Tuesday, June 25, 2019

The Jacobites and the Patrimony

James II
From Charles Coulombe:
After the Restoration, Charles II converted on his deathbed; his brother, James II (who as Duke of York had entered the Church with his first wife, Anne Hyde, and lent his title to the recent English conquest of New York) was crowned in an Anglican ceremony that received Papal approval. The King’s deposition in 1688 and accompanying wars in Scotland and Ireland sealed devotion toward him from those who remained loyal. In exile, James became ever more devout; after his death, his cause of canonisation was introduced – although stalled since the French Revolution, it remains the unique concern of the English Congregation of Benedictines. The Anglican Nonjurors remained loyal to him, and were later cited as major forerunners of the Oxford Movement. His son, de jure James III was something of a mystic; while the repeated defeats of the ’15, the ’19, and ’45 risings certainly damaged the movement as a political force, it grew as a quasi-religious one – retaining its hold upon the imagination of many, inside and outside the Church; indeed, in similar manner to the Arthurian legend – and this quite consciously...(Read more.)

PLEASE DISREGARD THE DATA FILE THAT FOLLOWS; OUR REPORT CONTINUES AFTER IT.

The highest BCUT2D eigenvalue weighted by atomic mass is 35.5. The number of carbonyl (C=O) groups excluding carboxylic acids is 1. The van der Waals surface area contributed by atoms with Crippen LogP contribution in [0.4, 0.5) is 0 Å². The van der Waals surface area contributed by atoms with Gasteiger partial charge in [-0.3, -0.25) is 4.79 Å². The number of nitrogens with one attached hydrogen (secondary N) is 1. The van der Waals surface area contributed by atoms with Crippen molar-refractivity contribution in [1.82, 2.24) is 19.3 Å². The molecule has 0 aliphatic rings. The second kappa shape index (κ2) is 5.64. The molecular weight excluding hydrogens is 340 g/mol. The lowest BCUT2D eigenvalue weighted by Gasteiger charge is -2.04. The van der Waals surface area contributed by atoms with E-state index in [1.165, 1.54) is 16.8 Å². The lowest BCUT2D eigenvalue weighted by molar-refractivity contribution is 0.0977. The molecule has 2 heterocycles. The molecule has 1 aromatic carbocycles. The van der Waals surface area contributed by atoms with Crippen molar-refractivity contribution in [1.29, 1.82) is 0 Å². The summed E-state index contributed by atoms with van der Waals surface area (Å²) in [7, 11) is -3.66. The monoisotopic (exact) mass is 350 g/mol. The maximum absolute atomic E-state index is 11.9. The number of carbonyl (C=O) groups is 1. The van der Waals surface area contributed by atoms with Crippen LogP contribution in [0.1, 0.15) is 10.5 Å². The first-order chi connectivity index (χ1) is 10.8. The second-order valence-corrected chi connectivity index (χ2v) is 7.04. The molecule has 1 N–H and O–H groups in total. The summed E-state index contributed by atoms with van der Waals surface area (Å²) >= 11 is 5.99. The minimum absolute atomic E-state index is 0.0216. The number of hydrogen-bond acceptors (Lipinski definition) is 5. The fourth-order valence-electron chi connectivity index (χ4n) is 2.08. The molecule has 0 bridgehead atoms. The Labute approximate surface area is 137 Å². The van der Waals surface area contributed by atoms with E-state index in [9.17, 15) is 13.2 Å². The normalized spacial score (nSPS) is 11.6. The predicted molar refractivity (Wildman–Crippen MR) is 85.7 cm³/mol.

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Trooping the Color



 From the BBC:
The Queen's official birthday has been marked with the annual Trooping the Colour parade. She was joined by members of her family and thousands of spectators to watch the display in Horse Guards Parade in Whitehall. The Prince of Wales, the Duchess of Cornwall, the Duke and Duchess of Cambridge and the Duke and Duchess of Sussex all attended. The Queen celebrated her 93rd birthday in April. The royal colonels - the Prince of Wales, colonel of the Welsh Guards, the Princess Royal, colonel of the Blues and Royals, the Duke of Cambridge, colonel of the Irish Guards and the Duke of York, colonel of the Grenadier Guards - all rode on horseback as part of the parade. (Read more.)
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Child Sex Trafficking Highlighted in State Department Report

From The Epoch Times:
Children in the social services system are the group with the highest prevalence of child sex trafficking, said Robert Lowery, vice president for the missing children division at the National Center for Missing and Exploited Children (NCMEC), a nonprofit that serves as a clearinghouse for reports on missing children. Based on the incomplete data available, it appears traffickers seldom kidnap their victims. Instead, they often contact children on social media, groom them over time, and eventually lure them away. As a result, the children would be reported as runaways. They also target children that ran away for other reasons. They mainly target children from ages 12 to 14. In 2017, almost 25,000 runaways were reported to NCMEC. Nearly 3,600 of the runaways were likely victims of sex trafficking; of those, 88 percent came from the social services system. (Read more.)